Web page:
I just dealt with a gnat problem at my apartment, and that’s what the pest control guys told my husband & I to do. I knew it worked with fruit flies, but didn’t realize it would work with gnats as well. Their specific recommendation was to fill a cup or bowl with apple cider vinegar, cover with plastic wrap, and poke tiny holes in the top. The gnats can get through but can’t get out. We used an empty Oui yogurt jar–it was the perfect size. I know the OP doesn’t want to take responsibility for this problem they did not create (and I totally understand why!) but at the least it might be an inexpensive option while they look for a longer term solution.

        3. Cyndi*

          This is close to my favorite DIY fruit fly trap: put about half an inch of apple cider vinegar and a few drops of dish soap in a small plastic cup, rubberband plastic wrap tightly over the top, and poke some holes in the plastic wrap with a fork.

          1. LG*

            For me, the vinegar trap didn’t work, but something that the local plant store recommended DID work. I got these things called “mosquito bits” and kind of scratched them down into the soil of all the plants, then watered normally. (The bits are activated by water, I think.) After a few days, no more gnats. I also put those sticky yellow things up that catch the gnats but that doesn’t stop the eggs, but the mosquito bits did. (OP, I know you are hearing WAY more about plant gnats than anyone who dones’t have plants should ever have to…)

    7. JayNay*

      if the plants stay, someone needs to take on the role of office plant caretaker. that means watering the plants on a schedule, taking care of any pests, repotting if necessary, etc.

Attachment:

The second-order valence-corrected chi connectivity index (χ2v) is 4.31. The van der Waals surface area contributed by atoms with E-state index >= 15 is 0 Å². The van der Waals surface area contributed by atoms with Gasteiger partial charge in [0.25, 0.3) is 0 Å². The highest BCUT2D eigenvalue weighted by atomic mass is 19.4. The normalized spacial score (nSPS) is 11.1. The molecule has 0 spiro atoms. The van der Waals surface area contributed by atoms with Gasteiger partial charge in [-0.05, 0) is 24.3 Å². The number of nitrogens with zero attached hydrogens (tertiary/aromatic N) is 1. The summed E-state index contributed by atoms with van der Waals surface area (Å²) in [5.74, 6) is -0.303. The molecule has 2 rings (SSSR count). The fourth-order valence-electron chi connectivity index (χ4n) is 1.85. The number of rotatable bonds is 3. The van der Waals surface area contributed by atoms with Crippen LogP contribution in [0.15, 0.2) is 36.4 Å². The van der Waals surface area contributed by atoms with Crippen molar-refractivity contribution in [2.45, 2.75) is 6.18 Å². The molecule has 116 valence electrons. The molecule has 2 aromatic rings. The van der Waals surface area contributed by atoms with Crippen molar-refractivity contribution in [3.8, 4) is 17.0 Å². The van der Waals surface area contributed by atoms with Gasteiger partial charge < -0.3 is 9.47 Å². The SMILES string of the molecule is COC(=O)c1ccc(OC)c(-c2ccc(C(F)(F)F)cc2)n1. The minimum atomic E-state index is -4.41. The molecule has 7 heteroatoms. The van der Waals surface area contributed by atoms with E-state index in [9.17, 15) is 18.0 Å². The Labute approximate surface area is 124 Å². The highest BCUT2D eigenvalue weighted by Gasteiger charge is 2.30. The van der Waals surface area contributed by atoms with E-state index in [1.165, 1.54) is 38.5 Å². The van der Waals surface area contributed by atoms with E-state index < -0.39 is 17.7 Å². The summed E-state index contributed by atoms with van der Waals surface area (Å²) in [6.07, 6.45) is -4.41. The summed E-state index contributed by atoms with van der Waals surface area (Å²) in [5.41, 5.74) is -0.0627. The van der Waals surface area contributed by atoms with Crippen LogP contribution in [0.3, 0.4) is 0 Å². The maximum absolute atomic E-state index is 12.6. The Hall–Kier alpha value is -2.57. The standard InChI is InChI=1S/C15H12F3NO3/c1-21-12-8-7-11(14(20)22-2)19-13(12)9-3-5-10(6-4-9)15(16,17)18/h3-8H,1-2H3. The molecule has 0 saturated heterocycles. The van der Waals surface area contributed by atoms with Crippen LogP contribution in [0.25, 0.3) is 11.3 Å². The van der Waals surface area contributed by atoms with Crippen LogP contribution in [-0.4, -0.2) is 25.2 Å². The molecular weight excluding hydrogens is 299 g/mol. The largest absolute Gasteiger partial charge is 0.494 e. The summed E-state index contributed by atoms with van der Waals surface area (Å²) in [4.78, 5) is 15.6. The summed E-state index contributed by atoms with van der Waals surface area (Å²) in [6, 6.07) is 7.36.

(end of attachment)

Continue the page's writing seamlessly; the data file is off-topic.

this could be a facilities person or rotate between the plant coworkers. but someone needs to be the one responsible for taking care of the plants and any problems caused by them.

    8. Environmental Compliance*

      Yes to drying out, Mosquito bits, and also – I’ve put a layer of diatomaceous earth on the top of the soil before, which helped as well.

      1. singularity*

        There’s also diatomaceous earth, which can be sprinkled onto the soil of the plants. It kills the eggs and prevents other pests from infesting the plants, too, such as afids.

    9. My own boss*

      Omg, I had the worst case of fungus gnats this year. I ended up having to dredge the roots of every plant I have in a hydrogen peroxide solution to get them under control. That was three months ago and I still see a gnat every so often. I lost a couple plants in the process, including a snake plant. I thought those were unkillable! Fungus gnats are the worst.

  3. Formally speaking*

    With Letter 5, I do wonder: what should people who genuinely do speak in a more formal way do? Personally I’d think a cover letter should represent you, and so if you genuinely do speak more formally your cover letter should reflect that, but I’m curious about what other people think about this.